Wednesday, March 17, 2021

The Nexus in the Shadow of IHRA

For over a year now, I've been part of a task force (known as "Nexus") seeking to provide greater guidance on the intersection of antisemitism and discourse about Israel. Our first major document went public this week, offering a definition of antisemitism and principles guiding when discourse about Israel is, and is not, antisemitic. It's already getting some coverage.

I'm very proud of what we in the task force put together. It was very much a long labor, but the document we produced is one that I think could be of great service in providing badly-needed guidance and support to those concerned about antisemitism and invested in the fight against it. One thing the work especially underscored for me was the challenge of a document "written by committee", which always will entail compromises and elisions that differ from what I would have written as a solo author; this means there will inevitably be particular word choices or phrasings that can be subjected to potshots as unideally put. But I've realized that's baked into the cake of writing a document that's designed to represent a group consensus; it's not going to be avoidable. It certainly gave me considerable more empathy for other contentious documents written by collectivities (such as, say, the California Ethnic Studies model curriculum).

Perhaps unsurprisingly, but to my mind unfortunately, much of the early commentary on the Nexus document places it in competition with the venerable IHRA antisemitism definition. Those who dislike IHRA were quick to cheer the Nexus document as a challenger, those who like IHRA were immediately suspicious that our goal was to kneecap IHRA. Yet I can honestly say that IHRA was not at the forefront of our minds when we began this project. To the extent the Nexus document has a relation to IHRA, I agree with Jonathan Jacoby (chair of the task force) when he described IHRA as the mishnah and Nexus as the gemara. We're providing commentary and clarity; a complement, not a replacement.

IHRA, of course, began as a working tool to aid data collectors in documenting instances of antisemitic activity in European countries. It has since been pressed into far more contentious service, not because it was designed to shoulder that burden, but because it was the only tool available. In doing so, IHRA began to take on significant symbolic weight, as support and opposition began to reflect a broader orientation towards antisemitism and its relationship with Israel. To support IHRA was to affirm that antisemitism was a serious problem and that criticism of Israel often veered into antisemitic territory. To oppose IHRA was to hold that legitimate criticism of Israel was often falsely squelched by being labeled antisemitic and that much of the discourse about antisemitism was overblown. Support for and opposition to IHRA rapidly coalesced around the symbolic dimension, with little investigation into whether IHRA-qua-IHRA actually was contributing to resolving and/or exacerbating the underlying problems.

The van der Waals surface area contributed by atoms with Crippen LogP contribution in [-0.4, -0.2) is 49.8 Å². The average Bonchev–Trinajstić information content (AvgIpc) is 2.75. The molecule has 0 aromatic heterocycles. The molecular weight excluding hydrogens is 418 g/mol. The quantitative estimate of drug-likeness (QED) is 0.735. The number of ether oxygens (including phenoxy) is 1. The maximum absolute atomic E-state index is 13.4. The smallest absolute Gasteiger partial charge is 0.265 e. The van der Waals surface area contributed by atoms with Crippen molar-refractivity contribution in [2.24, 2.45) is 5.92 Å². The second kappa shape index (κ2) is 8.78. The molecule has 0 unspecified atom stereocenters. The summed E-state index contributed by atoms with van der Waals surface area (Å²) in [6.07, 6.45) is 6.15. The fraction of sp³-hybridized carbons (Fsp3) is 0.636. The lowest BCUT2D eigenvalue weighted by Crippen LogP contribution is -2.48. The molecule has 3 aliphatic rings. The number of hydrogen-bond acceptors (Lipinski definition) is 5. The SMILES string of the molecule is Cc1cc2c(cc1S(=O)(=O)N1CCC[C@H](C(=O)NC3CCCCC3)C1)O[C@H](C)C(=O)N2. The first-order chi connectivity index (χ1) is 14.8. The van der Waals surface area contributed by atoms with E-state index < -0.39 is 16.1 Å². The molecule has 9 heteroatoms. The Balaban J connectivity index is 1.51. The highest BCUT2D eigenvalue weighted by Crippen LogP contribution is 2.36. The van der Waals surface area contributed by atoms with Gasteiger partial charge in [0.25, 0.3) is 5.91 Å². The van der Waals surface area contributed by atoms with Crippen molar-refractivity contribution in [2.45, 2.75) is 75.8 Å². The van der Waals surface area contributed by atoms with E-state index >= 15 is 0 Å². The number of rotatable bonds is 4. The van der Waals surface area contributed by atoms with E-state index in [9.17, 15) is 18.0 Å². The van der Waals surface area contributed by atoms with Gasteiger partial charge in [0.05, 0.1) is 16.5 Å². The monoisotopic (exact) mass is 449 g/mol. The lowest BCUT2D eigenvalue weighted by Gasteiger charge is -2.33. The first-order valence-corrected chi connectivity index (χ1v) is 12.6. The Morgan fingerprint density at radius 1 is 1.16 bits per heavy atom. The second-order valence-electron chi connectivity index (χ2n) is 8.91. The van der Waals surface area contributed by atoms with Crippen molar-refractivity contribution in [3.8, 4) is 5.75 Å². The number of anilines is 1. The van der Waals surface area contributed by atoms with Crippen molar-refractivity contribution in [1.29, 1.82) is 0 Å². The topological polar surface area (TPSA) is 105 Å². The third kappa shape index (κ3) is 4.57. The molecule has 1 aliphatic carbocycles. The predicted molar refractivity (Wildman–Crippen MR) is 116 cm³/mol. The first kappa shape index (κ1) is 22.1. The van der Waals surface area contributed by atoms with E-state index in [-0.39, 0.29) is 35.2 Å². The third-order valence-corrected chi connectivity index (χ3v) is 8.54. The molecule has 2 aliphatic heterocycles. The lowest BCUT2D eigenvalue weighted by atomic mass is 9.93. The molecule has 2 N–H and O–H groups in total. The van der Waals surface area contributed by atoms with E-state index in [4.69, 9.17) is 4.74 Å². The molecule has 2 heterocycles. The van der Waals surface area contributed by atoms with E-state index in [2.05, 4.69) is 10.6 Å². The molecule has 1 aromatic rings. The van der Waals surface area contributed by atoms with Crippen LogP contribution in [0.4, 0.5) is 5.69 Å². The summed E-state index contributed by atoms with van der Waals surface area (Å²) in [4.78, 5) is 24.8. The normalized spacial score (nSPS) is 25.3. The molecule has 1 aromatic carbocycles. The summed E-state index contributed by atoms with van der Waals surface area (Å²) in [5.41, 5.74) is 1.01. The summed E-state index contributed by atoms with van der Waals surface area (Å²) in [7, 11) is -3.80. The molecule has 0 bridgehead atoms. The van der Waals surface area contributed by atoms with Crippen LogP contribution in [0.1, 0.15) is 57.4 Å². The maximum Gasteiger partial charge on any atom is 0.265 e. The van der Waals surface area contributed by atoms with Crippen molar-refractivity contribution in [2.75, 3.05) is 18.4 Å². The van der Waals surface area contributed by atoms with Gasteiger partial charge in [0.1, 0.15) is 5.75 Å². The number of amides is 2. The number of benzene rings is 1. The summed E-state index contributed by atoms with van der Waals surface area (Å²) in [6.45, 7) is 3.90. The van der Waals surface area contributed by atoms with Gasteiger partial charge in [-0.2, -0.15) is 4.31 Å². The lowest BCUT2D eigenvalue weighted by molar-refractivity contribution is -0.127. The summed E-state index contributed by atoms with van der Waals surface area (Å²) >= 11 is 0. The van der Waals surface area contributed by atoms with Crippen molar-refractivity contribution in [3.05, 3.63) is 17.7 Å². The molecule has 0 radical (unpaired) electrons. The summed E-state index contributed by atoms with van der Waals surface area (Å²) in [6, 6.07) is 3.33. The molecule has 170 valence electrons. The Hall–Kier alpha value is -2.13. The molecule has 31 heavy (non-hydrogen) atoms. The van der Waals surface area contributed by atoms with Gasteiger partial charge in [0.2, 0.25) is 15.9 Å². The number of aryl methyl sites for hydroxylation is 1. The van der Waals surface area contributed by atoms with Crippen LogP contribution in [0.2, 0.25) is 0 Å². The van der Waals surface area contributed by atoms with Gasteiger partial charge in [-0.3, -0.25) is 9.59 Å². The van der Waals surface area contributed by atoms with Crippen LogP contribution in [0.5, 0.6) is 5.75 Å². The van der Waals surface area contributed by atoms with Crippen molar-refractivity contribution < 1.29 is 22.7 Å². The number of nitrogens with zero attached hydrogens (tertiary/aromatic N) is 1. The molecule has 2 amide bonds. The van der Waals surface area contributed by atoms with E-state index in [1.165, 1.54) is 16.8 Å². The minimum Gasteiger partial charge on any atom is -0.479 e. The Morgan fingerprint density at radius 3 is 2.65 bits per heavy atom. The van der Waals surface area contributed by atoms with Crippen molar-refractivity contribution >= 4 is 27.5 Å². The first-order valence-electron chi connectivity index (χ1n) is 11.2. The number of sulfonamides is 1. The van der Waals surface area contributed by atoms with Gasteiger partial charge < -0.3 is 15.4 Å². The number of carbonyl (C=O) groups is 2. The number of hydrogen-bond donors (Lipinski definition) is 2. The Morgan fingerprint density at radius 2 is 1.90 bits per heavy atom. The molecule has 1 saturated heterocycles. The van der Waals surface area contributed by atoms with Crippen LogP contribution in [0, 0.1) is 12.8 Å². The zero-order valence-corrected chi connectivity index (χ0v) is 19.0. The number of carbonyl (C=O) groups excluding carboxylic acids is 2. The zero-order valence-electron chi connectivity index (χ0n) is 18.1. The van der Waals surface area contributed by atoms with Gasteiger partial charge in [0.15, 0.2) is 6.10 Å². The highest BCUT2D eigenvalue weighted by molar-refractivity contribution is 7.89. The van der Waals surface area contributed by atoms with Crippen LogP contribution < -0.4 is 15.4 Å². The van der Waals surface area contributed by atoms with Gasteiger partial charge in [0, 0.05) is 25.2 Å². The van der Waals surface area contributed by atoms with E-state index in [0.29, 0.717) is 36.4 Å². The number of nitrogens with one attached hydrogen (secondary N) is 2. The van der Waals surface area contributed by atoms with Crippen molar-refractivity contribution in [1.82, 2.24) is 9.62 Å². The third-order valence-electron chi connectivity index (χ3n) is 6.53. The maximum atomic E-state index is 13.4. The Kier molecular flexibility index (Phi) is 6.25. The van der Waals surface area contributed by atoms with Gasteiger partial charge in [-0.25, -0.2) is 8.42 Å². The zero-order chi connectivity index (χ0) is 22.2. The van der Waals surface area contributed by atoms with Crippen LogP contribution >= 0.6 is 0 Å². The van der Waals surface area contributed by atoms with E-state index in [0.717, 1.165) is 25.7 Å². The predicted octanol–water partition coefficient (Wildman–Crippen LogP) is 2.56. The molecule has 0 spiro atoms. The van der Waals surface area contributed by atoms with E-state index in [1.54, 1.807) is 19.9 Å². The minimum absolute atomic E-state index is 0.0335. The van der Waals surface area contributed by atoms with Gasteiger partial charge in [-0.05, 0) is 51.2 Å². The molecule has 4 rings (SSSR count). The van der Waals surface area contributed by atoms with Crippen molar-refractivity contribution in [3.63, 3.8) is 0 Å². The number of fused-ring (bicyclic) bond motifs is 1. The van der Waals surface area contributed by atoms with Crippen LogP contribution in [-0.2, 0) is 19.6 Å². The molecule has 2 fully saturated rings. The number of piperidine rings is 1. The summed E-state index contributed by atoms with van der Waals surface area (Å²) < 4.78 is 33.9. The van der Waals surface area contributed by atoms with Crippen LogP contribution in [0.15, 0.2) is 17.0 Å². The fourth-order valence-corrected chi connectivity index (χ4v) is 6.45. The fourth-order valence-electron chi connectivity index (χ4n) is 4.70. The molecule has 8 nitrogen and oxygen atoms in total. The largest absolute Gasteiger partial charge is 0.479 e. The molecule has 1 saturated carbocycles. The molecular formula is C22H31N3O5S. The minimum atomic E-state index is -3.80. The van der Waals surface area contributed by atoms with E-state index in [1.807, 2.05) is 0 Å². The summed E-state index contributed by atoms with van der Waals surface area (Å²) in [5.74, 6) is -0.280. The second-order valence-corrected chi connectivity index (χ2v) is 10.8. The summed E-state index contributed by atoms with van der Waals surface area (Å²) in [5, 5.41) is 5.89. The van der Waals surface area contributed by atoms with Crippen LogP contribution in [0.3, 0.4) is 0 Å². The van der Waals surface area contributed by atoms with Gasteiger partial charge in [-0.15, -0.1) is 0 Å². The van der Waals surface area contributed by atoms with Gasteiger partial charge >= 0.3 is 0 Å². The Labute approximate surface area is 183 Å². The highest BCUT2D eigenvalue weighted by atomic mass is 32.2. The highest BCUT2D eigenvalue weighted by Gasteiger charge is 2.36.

One upshot of this symbolization of IHRA is that, despite our best efforts, it's really hard to make a contribution to the space of "defining antisemitism" without it being assessed in the shadow of IHRA. I think this is very unfortunate, because IHRA was never intended to be the last word on the subject and very much should not be viewed as the last word on the subject -- an assessment which in no way requires one to think that IHRA is some monstrous force or even is a net negative. Compare the "core" antisemitism definition in IHRA with the opening of the Nexus document. Here's IHRA:

Antisemitism is a certain perception of Jews, which may be expressed as hatred toward Jews. Rhetorical and physical manifestations of antisemitism are directed toward Jewish or non-Jewish individuals and/or their property, toward Jewish community institutions and religious facilities.

I am not the first person to observe that this tells us virtually nothing. "A certain perception of Jews" -- well, which perception? This is almost useless as a means of declaring what is and is not antisemitism. Contrast the Nexus definition:

Antisemitism consists of anti-Jewish beliefs, attitudes, actions or systemic conditions. It includes negative beliefs and feelings about Jews, hostile behavior directed against Jews (because they are Jews), and conditions that discriminate against Jews and significantly impede their ability to participate as equals in political, religious, cultural, economic, or social life.

This is far more detailed and precise than the IHRA definition. It's not that there's no room for argument about whether a given activity, e.g., constitutes an "anti-Jewish belief". But it certainly provides more guidance than IHRA's "a certain perception". And one might notice that in important respects the Nexus definition is more expansive than IHRA's, in that we do not look only to "perceptions" of Jews but also tangible conditions that might be implemented regardless of whether the instigating actor holds any particular "perception" of the Jewish people.